Now that Rico Blanco is back in the recording scene, he promises a totally different sound in his new album Galactik Fiestamatik.
RICO BLANCO CONQUERS iTUNES. Rico recently launched his 9-track album on GMA-7’s Sunday variety show Party Pilipinas.
After his performance, Warner Music Philippines’ general manager Flerry de Leon and sales and marketing manager Nico Bacani handed him a citation recognizing Rico as the first OPM artist to have an album at #1 (for 9 consecutive days) on iTunes Philippines. He was also presented with an award for his first solo album Your Universe turning five times platinum, with over 80,000 units sold.
NEW ALBUM, NEW SOUND. Last September 5, the singer-songwriter performed tracks from his Galactik Fiestamatik album during the launch held at Teatrino Greenhills.
This year marks the return of Rico to the recording scene after the 2008 release of his solo album Your Universe.
The year 2012 is also memorable for Rico since he was able to fulfill his dream of having a home studio.
“I’ve wanted my own studio since I was a kid, and now I have it in my attic. So it’s like me again in third year high school, when my classmate lent me his double cassette player and keyboard, and I could record stuff at home!”
For this album, Rico takes the sounds he grew up with—the thundering ethnic beats of Ati-Atihan, analog synths of New Wave, and even the catchy groove of contemporary pop—and mixes it up all in his head in a tribal punk rave.
Rico Blanco’s 9-track album offers a festive vibe that is uniquely his.
The madcap journey begins with “Amats,” the creepy yet intriguing carrier single that has been described by fans as a “stalker anthem.”
Rico says about this song, “I wanted it to be in your face, like a stalker you want to get rid of.”
He continues, “It’s always the first song that I create [for an album] that takes me where I want to go; that’s what happened with 'Yugto,' I just took bits and pieces of it and turned them into other songs. This time, it was “Amats.””
Other songs include “Burado” (With lyrics that go: Wala na sa USB / wala sa phone book / inbox at sent items) and the folksy “Lipat-Bahay,” which captures the nostalgia of moving house and letting go. These songs were performed on the piano and accompanied by snare drum for a more earnest, acoustic sound.
During the album launch, Rico narrated the story behind the song “Lipat Bahay.”
“My family’s from Laguna, so to be closer to work, I live in the city. I had been condo living for the last ten years, but last year, I moved to a new place so I could have a dog, an affectionate Dutch Shepherd named Bowie.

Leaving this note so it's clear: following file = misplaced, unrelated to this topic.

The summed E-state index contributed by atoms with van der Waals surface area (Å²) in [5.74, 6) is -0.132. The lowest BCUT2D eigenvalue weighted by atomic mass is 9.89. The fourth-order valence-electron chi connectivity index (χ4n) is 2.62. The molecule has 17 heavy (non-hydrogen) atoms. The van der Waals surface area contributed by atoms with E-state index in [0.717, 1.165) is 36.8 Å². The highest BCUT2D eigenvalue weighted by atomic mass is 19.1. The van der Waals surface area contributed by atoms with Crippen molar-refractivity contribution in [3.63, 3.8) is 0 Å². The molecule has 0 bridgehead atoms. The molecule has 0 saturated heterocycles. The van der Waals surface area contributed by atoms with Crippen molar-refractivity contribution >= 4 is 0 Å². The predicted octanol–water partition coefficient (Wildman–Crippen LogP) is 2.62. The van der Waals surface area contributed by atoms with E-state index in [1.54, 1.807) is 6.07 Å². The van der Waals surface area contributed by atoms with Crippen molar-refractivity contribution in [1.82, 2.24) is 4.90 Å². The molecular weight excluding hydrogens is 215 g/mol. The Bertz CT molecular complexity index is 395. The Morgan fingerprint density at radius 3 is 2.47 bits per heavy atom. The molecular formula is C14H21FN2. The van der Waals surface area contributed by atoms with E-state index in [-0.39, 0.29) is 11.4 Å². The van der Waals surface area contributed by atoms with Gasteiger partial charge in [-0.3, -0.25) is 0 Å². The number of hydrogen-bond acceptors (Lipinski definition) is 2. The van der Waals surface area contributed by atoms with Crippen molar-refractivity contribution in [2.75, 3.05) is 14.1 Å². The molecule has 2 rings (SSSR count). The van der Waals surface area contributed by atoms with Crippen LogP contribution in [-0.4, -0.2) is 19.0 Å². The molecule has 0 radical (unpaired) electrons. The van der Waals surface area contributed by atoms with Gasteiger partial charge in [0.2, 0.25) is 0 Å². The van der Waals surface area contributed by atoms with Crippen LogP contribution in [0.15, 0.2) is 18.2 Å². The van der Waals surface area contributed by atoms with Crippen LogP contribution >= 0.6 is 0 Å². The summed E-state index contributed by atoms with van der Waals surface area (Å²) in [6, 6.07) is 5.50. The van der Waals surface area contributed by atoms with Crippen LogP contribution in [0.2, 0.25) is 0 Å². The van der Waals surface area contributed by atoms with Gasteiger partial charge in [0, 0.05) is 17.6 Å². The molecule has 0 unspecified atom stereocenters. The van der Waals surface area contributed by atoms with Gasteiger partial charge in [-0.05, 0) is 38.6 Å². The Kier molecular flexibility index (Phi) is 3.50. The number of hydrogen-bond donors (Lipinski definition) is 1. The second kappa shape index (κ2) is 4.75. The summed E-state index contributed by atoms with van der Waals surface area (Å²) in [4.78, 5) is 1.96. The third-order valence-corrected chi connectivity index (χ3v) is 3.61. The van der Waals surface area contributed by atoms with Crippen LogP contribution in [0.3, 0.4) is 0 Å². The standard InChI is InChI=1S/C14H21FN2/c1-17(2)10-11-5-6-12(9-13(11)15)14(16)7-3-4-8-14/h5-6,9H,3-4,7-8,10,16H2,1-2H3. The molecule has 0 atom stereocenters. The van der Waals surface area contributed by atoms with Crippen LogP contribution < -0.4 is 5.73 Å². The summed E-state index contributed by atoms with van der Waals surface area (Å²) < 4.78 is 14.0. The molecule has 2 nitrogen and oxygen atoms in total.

“Sometime during the songwriting period, I bumped into Dong Abay. I told him I was writing a new album, tambay tayo. He asked, ‘Saan ka ba?’ And I said, ‘Kakalipat ko lang, hassle nga, nasa mga balikbayan box lahat ng mga gamit ko,’ and he said, ‘O ayan, isulat mo!’
“The minute he said that, I was so inspired, I was already writing the song in my head while pretending to listen to him—sorry Dong! I’m thankful for [advice from] friends I respect; they have no idea how much confidence I get from the little things they say.
As the night continued, Rico also recalled how he came up with the song “When the Wheels Turn.”
“The Warner A&R dropped by and wanted to see my progress, but with this song, I only had the music 'cause I junked the previous lyrics and was about to ditch the song entirely. But I told him I’d give it another shot, and the minute he left, I pressed the record button and just made up the first line as I was singing into the mic. ‘I’m waiting in the corner of the sun.’
“I didn’t know where the song was gonna go, but I did the same thing for the second line, then the third line, the chorus, and then the rest of the verses. This is the first time I’ve ever had the exact moments of lyric and melody creation actually recorded.
“It was as stream of consciousness as I could get, and I love it now, because it felt like someone [else] wrote it, and I’m trying to figure out what he said, because I wasn't that person that day!
“But now I realize, it’s about fate, it’s about things falling apart, it’s about trauma, but also about hope,” he said.